Dear Kenya,

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A couple of weeks ago you came to me after I had a terrible parenting fail moment just before bedtime. It was a moment that turned into an opportunity for grace, for that sweet draught of it that we all breathed in sharply, after I had been a little too ranty about people not helping out or doing what they are told, kids sitting around while it took me forever to get the baby to sleep, after I couldn’t stop talking about it, couldn’t stop my rant and couldn’t stop it, even as I was angry with myself for pulling you kids into my self pity, for being so ungracious. Until finally. I shut my mouth and I lay on your bed with you and Kai, my head on your stomach, tears in my eyes. Then I told the two of you that I’m glad God still loves me when I’m acting like that, when I’m feeling sorry for myself and being stupid and I can open up and just feel the love he has for me.

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You came to me after all of that, when I was walking into the kitchen to get to work on the dishes. You offered to help me and I saw your sweet heart and I let you, even though it was far too late, and then I shooed you off to bed. You hugged me and said, “The love you have for me and the fact that I can help you fills my heart with joy.” You said, that, Kenya, at nine years old. I was struck by your grace, in that moment. I felt glad that there is something bigger than me in all of this, that behind every bit of clumsy parenting, God breathes grace, a larger gift than I can give.

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I think you’ll need this lesson more than any other, the love of God that surpasses all of these things, because of the girl you are and the way you want things to be right, to be perfect. The way you’d like to make everything right all by yourself and when you can’t you are frustrated. This might be the most important lesson you learn. I don’t have to teach you kindness, you are already so kind. I occasionally have to remind you about gentleness (there is a reason you were nicknamed the Sweet Punisher as a little girl). But I often have to remind you about grace.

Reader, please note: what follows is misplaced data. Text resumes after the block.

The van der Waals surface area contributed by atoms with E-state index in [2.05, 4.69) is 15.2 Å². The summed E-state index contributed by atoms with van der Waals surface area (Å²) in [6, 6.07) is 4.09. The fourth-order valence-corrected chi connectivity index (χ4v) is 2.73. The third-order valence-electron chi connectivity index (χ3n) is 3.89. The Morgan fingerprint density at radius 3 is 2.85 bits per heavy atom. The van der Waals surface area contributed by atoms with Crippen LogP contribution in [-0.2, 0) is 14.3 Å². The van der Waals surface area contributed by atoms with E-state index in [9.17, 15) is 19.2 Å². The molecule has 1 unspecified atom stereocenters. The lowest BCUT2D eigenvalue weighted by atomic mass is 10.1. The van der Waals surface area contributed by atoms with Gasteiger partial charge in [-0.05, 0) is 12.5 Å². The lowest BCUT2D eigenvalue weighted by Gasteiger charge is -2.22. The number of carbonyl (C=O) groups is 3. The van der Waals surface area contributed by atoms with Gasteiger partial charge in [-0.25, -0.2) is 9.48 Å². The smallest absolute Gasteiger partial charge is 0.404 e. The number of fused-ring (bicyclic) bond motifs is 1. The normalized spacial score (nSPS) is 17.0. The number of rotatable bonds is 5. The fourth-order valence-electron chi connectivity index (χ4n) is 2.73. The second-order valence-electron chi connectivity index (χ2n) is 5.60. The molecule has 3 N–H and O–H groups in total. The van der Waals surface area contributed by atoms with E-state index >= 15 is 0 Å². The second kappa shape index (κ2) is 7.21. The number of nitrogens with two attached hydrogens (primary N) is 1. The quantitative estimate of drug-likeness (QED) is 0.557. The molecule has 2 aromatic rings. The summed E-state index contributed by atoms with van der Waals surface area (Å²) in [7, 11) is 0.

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I’ve been wanting to write you a letter, ever since you turned nine at the end of March. Here it is, late, but then this is one of those years, I’m coming to realize, when we all need to exercise a little more patience, when none of us get to things quite as quickly as we’d like. Here is your letter, love.

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Nine is turning out beautiful for you. As an eight to nine year old you became even more of what you already are, more beautiful and stretched out with your long arms and legs. You become more vivid with every day that passes. You are forever making things with glue and string and paper and colors and feathers and beads- anything you can get your hands on, heading off to the art store on your bike to find something you need.

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You pick up your violin and play it, you play the tin whistle now too. You are the kind of girl who makes friends with someone you is walking down the street and then receives a gift in the mail from that friend, weeks later. You have the hands of a surgeon, or artist. You’ve softened your dream of living under some trees in the jungle when you grow up-- now you think you’ll like to be on the far edge of a town, just close enough to get in on occasion. You are so confident in who you are: a dancing, singing, nature-loving, face-scrunching girl. In the last few months you fell in love with reading, and now I can always come across you and your brother, both deep in books in your big bed, piles of books all around your head.

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Sometimes you have difficulty with auditory processing and it frustrates you, especially when you have to ask what something means or what someone said more than once. The other day we were talking about this and I told you it’s only fair. Your ability to process things visually is astounding, your art and story layout gets better daily, the way you watch someone do something once and then get it for life is wonderful. Everyone has weaknesses and strengths, daughter, and your strengths are so strong. You can be stormy, impatient, frustrated, but your softness is brilliant, like clouds with the sun behind them.

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The other day you told me about something about your face that you didn’t like, and I had a huge sinking feeling in my chest. No, no! I wanted to say. Not yet! Not my beautiful.  But I know that this is part of it, that this is part of what it means to be a girl growing up. I remember it in myself, I will help you any way I can, love. The truth is, daughter, you are beautiful, inside and out, full of joy, like you said. I love you. And grace may be your life long lesson, just like it is mine. Grace is like a constellation, Sometimes you are walking along and all you can see is a trail of your own mistakes but you may just remember to look up, and when you do, you see that the stars are telling a story, and that story, like the story of the flowers in the garden or the frogs under the bushes, is all about love for you. You only have to look up.

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